I don’t like arrogant people. They irritate me and I find I want to compete with them just to knock them off their self-proclaimed pedestal. I have no problem pointing out to people who I work with when their arrogance gets in the way of productivity, or worse, hurts others.

So it comes as a hard realization that I, too, can be, and have been, arrogant. Oh, I could hide behind words like competent, confident, “but I am right” and many other veils of avoidance. But twice in the last week people who love me have stepped up to the plate and said in a roundabout way that my arrogance hurts them. I am unsafe when I function in “better than” or “superior than.” Wow what an apocalypse, what an unveiling.

Jeez, I really hate the thought. I procrastinated writing the blog because I just knew I had to say something, but who wants to admit to a flaw like this? Not me.  My image of myself is that of a nice person, the one everyone trusts and leans on. I am the one who teaches, indeed who role models, appropriate behavior both in and out of the work environment. So what was up with this? I am arrogant and hurt people I love with it. I say WOW again.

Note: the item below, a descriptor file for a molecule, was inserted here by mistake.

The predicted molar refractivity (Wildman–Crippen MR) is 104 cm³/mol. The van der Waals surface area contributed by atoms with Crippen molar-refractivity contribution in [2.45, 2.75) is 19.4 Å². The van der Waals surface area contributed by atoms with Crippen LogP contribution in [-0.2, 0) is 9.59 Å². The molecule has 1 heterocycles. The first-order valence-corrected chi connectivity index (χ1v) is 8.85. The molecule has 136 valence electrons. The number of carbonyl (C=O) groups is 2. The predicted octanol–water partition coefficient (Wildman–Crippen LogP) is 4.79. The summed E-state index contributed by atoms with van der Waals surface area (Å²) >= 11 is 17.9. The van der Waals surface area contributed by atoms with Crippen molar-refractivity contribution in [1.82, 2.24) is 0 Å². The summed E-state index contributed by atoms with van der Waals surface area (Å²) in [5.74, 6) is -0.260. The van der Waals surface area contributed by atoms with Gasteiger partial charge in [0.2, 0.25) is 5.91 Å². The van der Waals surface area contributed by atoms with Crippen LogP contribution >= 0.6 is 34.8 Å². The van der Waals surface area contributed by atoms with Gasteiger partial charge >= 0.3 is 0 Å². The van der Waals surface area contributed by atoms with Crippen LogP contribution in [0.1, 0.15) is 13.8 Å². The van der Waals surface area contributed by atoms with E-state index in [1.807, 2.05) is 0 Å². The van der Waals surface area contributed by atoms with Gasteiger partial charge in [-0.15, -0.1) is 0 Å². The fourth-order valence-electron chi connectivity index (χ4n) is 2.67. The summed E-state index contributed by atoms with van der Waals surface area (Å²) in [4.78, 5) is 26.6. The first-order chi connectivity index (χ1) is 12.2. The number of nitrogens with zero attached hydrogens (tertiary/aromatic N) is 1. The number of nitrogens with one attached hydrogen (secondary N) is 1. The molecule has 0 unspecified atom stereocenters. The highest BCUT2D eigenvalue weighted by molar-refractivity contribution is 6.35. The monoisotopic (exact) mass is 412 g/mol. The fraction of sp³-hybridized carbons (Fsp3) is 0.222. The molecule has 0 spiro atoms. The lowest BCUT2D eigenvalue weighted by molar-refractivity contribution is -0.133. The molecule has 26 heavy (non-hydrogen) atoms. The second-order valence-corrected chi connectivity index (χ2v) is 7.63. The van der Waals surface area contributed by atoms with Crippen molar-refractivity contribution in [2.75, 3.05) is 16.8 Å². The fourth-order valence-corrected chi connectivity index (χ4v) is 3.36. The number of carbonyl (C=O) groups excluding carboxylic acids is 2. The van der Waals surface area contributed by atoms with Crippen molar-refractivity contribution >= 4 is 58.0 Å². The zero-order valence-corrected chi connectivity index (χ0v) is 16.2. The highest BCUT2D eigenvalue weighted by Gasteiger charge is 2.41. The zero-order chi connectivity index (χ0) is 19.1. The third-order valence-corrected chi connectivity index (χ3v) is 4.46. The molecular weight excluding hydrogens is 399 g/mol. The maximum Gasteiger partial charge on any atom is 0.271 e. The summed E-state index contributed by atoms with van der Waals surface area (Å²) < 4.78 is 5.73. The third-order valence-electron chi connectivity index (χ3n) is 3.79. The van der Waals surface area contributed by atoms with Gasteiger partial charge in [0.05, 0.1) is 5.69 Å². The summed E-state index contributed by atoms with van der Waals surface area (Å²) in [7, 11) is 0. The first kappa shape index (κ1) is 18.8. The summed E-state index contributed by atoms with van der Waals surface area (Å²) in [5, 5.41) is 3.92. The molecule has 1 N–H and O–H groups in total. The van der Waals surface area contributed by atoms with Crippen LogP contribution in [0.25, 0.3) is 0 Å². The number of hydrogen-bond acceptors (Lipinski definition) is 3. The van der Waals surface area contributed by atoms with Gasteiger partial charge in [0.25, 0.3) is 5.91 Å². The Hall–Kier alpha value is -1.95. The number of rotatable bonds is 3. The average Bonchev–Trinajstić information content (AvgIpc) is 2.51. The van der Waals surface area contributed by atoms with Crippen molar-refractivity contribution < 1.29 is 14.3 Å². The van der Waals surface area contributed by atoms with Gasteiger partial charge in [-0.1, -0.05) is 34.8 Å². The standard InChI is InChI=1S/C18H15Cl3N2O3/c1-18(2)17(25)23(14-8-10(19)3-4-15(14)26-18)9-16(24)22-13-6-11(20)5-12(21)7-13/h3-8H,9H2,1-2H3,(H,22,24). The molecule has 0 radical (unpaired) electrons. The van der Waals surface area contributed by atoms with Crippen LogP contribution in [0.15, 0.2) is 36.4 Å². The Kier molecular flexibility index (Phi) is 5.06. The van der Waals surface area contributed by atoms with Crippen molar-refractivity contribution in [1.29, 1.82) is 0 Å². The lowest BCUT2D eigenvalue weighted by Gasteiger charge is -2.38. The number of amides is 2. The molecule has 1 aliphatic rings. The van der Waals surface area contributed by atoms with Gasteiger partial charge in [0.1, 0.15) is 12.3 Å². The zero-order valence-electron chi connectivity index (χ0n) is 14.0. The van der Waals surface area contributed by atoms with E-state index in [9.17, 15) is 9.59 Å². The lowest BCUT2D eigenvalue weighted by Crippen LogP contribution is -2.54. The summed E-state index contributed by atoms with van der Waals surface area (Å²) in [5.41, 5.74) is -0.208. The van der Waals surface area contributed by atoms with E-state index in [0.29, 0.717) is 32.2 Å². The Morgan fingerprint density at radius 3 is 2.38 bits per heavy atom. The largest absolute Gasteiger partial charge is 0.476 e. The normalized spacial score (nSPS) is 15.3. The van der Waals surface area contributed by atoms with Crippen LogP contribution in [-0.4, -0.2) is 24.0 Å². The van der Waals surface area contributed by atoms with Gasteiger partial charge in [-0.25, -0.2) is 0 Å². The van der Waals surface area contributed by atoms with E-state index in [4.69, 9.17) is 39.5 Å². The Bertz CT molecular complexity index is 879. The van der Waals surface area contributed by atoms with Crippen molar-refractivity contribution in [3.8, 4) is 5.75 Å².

Perhaps it is a sign of growth that I am not running from that realization. Nor am I condemning myself as an unworthy friend or lover. Rather I am looking hard at the times I am arrogant and do feel superior to others. It isn’t pretty, but time is so precious I cannot afford not to hear the direct feedback given to me by those I love.

So what do I do with the fact that I can be arrogant?  Well, the answer is simple—stop. I need to notice when I am being superior and arrogant.  Once I notice it, I trust myself totally to stop it. But it is getting to that first step of consciousness where I have to improve.  During the wrestling match I had with my ego around this issue, I had another realization.  I remembered that one of the good things about me, indeed one of my graces, is that I really do try to be a better person all the time.  So, here is another chance, another opportunity, to walk that talk. Hurray—and damn!